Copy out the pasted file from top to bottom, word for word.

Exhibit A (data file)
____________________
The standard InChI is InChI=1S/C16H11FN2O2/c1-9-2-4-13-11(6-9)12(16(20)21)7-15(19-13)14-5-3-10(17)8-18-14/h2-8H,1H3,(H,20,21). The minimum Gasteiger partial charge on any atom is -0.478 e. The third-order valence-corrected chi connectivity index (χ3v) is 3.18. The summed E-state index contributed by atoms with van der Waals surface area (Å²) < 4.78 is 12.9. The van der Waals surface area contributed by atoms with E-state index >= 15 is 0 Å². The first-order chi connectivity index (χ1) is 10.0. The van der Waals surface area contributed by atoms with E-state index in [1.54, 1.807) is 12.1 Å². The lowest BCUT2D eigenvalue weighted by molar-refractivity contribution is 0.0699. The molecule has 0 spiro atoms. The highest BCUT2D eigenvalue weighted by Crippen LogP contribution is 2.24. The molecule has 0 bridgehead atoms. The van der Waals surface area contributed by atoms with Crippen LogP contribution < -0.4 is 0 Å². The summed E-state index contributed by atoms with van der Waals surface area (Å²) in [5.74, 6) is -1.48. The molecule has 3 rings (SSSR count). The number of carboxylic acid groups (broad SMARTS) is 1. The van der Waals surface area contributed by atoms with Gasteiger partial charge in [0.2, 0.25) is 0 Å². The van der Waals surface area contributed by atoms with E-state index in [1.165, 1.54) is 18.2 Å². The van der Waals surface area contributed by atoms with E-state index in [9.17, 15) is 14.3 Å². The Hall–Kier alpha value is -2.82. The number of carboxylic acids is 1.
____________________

The standard InChI is InChI=1S/C16H11FN2O2/c1-9-2-4-13-11(6-9)12(16(20)21)7-15(19-13)14-5-3-10(17)8-18-14/h2-8H,1H3,(H,20,21). The minimum Gasteiger partial charge on any atom is -0.478 e. The third-order valence-corrected chi connectivity index (χ3v) is 3.18. The summed E-state index contributed by atoms with van der Waals surface area (Å²) < 4.78 is 12.9. The van der Waals surface area contributed by atoms with E-state index >= 15 is 0 Å². The first-order chi connectivity index (χ1) is 10.0. The van der Waals surface area contributed by atoms with E-state index in [1.54, 1.807) is 12.1 Å². The lowest BCUT2D eigenvalue weighted by molar-refractivity contribution is 0.0699. The molecule has 0 spiro atoms. The highest BCUT2D eigenvalue weighted by Crippen LogP contribution is 2.24. The molecule has 0 bridgehead atoms. The van der Waals surface area contributed by atoms with Crippen LogP contribution < -0.4 is 0 Å². The summed E-state index contributed by atoms with van der Waals surface area (Å²) in [5.74, 6) is -1.48. The molecule has 3 rings (SSSR count). The number of carboxylic acid groups (broad SMARTS) is 1. The van der Waals surface area contributed by atoms with Gasteiger partial charge in [0.2, 0.25) is 0 Å². The van der Waals surface area contributed by atoms with E-state index in [1.165, 1.54) is 18.2 Å². The van der Waals surface area contributed by atoms with E-state index in [9.17, 15) is 14.3 Å². The Hall–Kier alpha value is -2.82. The number of carboxylic acids is 1.